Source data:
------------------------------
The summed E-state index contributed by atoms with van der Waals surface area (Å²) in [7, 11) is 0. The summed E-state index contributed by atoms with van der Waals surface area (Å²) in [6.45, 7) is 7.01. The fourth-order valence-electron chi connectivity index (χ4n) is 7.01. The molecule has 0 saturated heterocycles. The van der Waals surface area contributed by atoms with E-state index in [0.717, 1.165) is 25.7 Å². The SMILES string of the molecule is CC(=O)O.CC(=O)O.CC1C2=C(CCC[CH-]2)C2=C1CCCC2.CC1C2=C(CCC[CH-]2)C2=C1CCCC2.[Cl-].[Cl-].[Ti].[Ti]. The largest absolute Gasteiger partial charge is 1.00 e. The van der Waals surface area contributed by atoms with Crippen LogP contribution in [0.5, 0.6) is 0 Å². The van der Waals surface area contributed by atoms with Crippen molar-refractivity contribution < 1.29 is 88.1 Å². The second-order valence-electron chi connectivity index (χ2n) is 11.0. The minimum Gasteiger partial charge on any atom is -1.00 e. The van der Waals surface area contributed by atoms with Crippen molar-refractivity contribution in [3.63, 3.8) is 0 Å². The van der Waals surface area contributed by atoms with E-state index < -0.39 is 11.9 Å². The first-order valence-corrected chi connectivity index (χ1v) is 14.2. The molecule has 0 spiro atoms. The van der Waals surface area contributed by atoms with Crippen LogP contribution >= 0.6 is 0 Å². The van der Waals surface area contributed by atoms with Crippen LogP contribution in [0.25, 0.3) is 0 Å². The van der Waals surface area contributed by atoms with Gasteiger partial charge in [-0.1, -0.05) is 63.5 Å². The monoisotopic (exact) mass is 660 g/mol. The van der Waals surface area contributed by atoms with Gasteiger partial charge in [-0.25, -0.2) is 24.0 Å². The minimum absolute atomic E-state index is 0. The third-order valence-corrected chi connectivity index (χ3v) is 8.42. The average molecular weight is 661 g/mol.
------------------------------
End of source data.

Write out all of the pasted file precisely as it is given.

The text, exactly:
The summed E-state index contributed by atoms with van der Waals surface area (Å²) in [7, 11) is 0. The summed E-state index contributed by atoms with van der Waals surface area (Å²) in [6.45, 7) is 7.01. The fourth-order valence-electron chi connectivity index (χ4n) is 7.01. The molecule has 0 saturated heterocycles. The van der Waals surface area contributed by atoms with E-state index in [0.717, 1.165) is 25.7 Å². The SMILES string of the molecule is CC(=O)O.CC(=O)O.CC1C2=C(CCC[CH-]2)C2=C1CCCC2.CC1C2=C(CCC[CH-]2)C2=C1CCCC2.[Cl-].[Cl-].[Ti].[Ti]. The largest absolute Gasteiger partial charge is 1.00 e. The van der Waals surface area contributed by atoms with Crippen LogP contribution in [0.5, 0.6) is 0 Å². The van der Waals surface area contributed by atoms with Crippen molar-refractivity contribution < 1.29 is 88.1 Å². The second-order valence-electron chi connectivity index (χ2n) is 11.0. The minimum Gasteiger partial charge on any atom is -1.00 e. The van der Waals surface area contributed by atoms with Crippen molar-refractivity contribution in [3.63, 3.8) is 0 Å². The van der Waals surface area contributed by atoms with E-state index < -0.39 is 11.9 Å². The first-order valence-corrected chi connectivity index (χ1v) is 14.2. The molecule has 0 spiro atoms. The van der Waals surface area contributed by atoms with Crippen LogP contribution >= 0.6 is 0 Å². The van der Waals surface area contributed by atoms with Crippen LogP contribution in [0.25, 0.3) is 0 Å². The van der Waals surface area contributed by atoms with Gasteiger partial charge in [-0.1, -0.05) is 63.5 Å². The monoisotopic (exact) mass is 660 g/mol. The van der Waals surface area contributed by atoms with Gasteiger partial charge in [-0.25, -0.2) is 24.0 Å². The minimum absolute atomic E-state index is 0. The third-order valence-corrected chi connectivity index (χ3v) is 8.42. The average molecular weight is 661 g/mol.